The Securities and Exchange Commission (SEC) is considering issuing civil sanctions and fines against listed companies’ executives or directors who are involved with fraud cases, regardless of whether criminal proceedings have been suspended.
Many fraud cases have evidence but fraudulent executives cannot be punished until criminal proceedings are finished, said Somchai Pongpattanasilp, assistant chief of the SEC.
“Most people think corruption is a serious matter and the offender must be sent into jail. Sometimes, the burden of proof for a criminal case allows wrongdoers who engage in corruption to get away with it because much solid evidence is required to convict,” said Mr Somchai.
“These fraudsters also have professional legal counsel to advise them before they engage in corruption.”
As an ex-judge, Mr Somchai said many fraud cases occurred during 2014-2015, where many listed companies increased capital for private placement offerings to specific investors at prices significantly lower than market prices.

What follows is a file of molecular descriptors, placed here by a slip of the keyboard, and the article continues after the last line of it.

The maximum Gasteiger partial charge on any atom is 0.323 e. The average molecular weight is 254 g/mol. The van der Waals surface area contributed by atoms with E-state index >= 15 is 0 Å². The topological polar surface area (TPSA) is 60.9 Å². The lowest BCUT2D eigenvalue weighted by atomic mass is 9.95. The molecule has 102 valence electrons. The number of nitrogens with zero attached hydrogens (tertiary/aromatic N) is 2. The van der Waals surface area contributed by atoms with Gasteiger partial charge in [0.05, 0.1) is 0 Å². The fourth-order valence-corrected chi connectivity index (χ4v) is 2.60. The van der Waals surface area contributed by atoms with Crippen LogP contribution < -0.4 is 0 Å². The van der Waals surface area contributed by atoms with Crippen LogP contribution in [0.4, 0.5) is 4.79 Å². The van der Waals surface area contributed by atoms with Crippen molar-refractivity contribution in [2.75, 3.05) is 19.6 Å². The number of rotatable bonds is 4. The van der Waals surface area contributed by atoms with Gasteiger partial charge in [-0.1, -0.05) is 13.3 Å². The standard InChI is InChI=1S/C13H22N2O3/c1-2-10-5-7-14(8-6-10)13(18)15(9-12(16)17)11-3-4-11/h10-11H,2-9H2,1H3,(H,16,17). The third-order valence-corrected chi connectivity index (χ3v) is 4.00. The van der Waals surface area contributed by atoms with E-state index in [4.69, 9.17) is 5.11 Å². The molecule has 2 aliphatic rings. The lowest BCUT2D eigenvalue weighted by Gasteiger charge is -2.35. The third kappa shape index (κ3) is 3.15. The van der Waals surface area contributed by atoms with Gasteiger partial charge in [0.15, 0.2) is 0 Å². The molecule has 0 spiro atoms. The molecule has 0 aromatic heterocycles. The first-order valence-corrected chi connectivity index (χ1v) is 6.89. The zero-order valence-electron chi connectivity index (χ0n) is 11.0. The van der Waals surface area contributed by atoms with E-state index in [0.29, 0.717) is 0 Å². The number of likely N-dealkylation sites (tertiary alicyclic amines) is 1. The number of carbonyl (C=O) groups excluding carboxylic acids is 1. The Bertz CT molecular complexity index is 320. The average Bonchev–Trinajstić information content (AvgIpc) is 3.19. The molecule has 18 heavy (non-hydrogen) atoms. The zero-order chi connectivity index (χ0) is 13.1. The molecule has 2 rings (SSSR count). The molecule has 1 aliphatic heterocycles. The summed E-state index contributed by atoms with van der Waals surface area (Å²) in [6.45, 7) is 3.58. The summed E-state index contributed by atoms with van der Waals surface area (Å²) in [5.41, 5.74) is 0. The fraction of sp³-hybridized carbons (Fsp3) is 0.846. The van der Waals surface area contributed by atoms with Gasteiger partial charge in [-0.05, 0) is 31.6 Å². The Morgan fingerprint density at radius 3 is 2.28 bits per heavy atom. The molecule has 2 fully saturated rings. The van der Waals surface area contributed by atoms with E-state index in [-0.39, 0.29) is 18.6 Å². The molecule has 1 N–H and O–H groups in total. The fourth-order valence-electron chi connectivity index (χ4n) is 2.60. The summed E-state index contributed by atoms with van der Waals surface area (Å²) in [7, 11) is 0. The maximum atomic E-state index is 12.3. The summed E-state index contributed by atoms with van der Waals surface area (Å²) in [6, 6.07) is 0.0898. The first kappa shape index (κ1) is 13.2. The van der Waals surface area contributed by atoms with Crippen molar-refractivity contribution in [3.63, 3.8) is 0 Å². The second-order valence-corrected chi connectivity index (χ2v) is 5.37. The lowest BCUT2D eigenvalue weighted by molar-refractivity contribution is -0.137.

At present, a civil sanction is unable to proceed if the criminal proceedings have not finalised.
If the SEC is able to undertake civil sanctions, it would also be able to impose a fine and return money to involved companies and exploited parties, he said.
“The capital market and investment environment have changed much from the past. Some activities we have learnt by experience are fraud cases, but prosecutors are unable to find evidence for solid convictions. Hence, the law must be changed in accordance with the changing investment environment,” said Mr Somchai.
For the 10 months that the civil sanction has been effective since Dec 12, 2016, the SEC has imposed civil sanctions on eight cases involving 21 people and companies, delivering fines of over 50 million baht to the Finance Ministry.